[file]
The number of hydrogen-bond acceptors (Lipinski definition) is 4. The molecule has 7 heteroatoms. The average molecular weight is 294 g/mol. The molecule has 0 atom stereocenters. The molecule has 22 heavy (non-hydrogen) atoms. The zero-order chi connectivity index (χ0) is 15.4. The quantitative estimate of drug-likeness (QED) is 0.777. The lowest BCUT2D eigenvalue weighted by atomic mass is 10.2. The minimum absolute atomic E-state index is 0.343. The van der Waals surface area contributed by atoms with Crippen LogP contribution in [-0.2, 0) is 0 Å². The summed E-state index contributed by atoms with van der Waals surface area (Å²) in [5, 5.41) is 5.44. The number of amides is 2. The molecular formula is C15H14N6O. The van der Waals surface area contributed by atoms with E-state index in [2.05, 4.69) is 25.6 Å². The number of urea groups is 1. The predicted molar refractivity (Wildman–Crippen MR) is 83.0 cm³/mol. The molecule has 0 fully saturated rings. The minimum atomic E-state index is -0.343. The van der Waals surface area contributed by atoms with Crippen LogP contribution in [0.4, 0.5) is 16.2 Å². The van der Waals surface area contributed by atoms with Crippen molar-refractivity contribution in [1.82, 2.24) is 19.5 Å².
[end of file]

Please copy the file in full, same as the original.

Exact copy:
The number of hydrogen-bond acceptors (Lipinski definition) is 4. The molecule has 7 heteroatoms. The average molecular weight is 294 g/mol. The molecule has 0 atom stereocenters. The molecule has 22 heavy (non-hydrogen) atoms. The zero-order chi connectivity index (χ0) is 15.4. The quantitative estimate of drug-likeness (QED) is 0.777. The lowest BCUT2D eigenvalue weighted by atomic mass is 10.2. The minimum absolute atomic E-state index is 0.343. The van der Waals surface area contributed by atoms with Crippen LogP contribution in [-0.2, 0) is 0 Å². The summed E-state index contributed by atoms with van der Waals surface area (Å²) in [5, 5.41) is 5.44. The number of amides is 2. The molecular formula is C15H14N6O. The van der Waals surface area contributed by atoms with E-state index in [2.05, 4.69) is 25.6 Å². The number of urea groups is 1. The predicted molar refractivity (Wildman–Crippen MR) is 83.0 cm³/mol. The molecule has 0 fully saturated rings. The minimum atomic E-state index is -0.343. The van der Waals surface area contributed by atoms with Crippen LogP contribution in [0.4, 0.5) is 16.2 Å². The van der Waals surface area contributed by atoms with Crippen molar-refractivity contribution in [1.82, 2.24) is 19.5 Å².